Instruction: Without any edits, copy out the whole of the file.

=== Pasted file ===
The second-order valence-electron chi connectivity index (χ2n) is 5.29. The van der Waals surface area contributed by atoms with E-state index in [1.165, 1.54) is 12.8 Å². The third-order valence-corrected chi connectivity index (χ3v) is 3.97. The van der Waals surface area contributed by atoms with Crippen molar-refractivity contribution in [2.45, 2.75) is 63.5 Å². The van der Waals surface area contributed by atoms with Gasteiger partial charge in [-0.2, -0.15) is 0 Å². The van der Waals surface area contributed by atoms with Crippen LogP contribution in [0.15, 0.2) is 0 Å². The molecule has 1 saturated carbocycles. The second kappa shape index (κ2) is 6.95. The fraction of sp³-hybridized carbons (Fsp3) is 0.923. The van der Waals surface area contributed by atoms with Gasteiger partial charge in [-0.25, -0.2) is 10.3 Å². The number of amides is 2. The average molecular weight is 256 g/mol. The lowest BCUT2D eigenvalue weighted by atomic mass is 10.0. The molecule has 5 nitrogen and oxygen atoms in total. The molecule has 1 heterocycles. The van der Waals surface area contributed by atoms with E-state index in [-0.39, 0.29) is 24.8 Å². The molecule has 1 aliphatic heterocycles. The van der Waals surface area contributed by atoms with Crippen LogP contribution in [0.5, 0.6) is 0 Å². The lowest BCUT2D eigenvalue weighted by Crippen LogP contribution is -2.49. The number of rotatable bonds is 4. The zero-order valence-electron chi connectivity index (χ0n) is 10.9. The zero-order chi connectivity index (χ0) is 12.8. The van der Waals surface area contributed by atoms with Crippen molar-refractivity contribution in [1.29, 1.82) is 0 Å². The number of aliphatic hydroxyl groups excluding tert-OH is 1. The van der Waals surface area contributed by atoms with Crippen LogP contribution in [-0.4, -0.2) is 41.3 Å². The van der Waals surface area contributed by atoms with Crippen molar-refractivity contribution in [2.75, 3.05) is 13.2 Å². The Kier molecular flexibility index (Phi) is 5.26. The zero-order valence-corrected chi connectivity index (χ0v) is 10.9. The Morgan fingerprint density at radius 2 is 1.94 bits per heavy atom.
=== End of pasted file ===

The second-order valence-electron chi connectivity index (χ2n) is 5.29. The van der Waals surface area contributed by atoms with E-state index in [1.165, 1.54) is 12.8 Å². The third-order valence-corrected chi connectivity index (χ3v) is 3.97. The van der Waals surface area contributed by atoms with Crippen molar-refractivity contribution in [2.45, 2.75) is 63.5 Å². The van der Waals surface area contributed by atoms with Gasteiger partial charge in [-0.2, -0.15) is 0 Å². The van der Waals surface area contributed by atoms with Crippen LogP contribution in [0.15, 0.2) is 0 Å². The molecule has 1 saturated carbocycles. The second kappa shape index (κ2) is 6.95. The fraction of sp³-hybridized carbons (Fsp3) is 0.923. The van der Waals surface area contributed by atoms with Gasteiger partial charge in [-0.25, -0.2) is 10.3 Å². The number of amides is 2. The average molecular weight is 256 g/mol. The lowest BCUT2D eigenvalue weighted by atomic mass is 10.0. The molecule has 5 nitrogen and oxygen atoms in total. The molecule has 1 heterocycles. The van der Waals surface area contributed by atoms with E-state index in [-0.39, 0.29) is 24.8 Å². The molecule has 1 aliphatic heterocycles. The van der Waals surface area contributed by atoms with Crippen LogP contribution in [0.5, 0.6) is 0 Å². The lowest BCUT2D eigenvalue weighted by Crippen LogP contribution is -2.49. The number of rotatable bonds is 4. The zero-order valence-electron chi connectivity index (χ0n) is 10.9. The zero-order chi connectivity index (χ0) is 12.8. The van der Waals surface area contributed by atoms with Crippen molar-refractivity contribution in [1.29, 1.82) is 0 Å². The number of aliphatic hydroxyl groups excluding tert-OH is 1. The van der Waals surface area contributed by atoms with Crippen LogP contribution in [-0.4, -0.2) is 41.3 Å². The van der Waals surface area contributed by atoms with Crippen molar-refractivity contribution in [2.75, 3.05) is 13.2 Å². The Kier molecular flexibility index (Phi) is 5.26. The zero-order valence-corrected chi connectivity index (χ0v) is 10.9. The Morgan fingerprint density at radius 2 is 1.94 bits per heavy atom.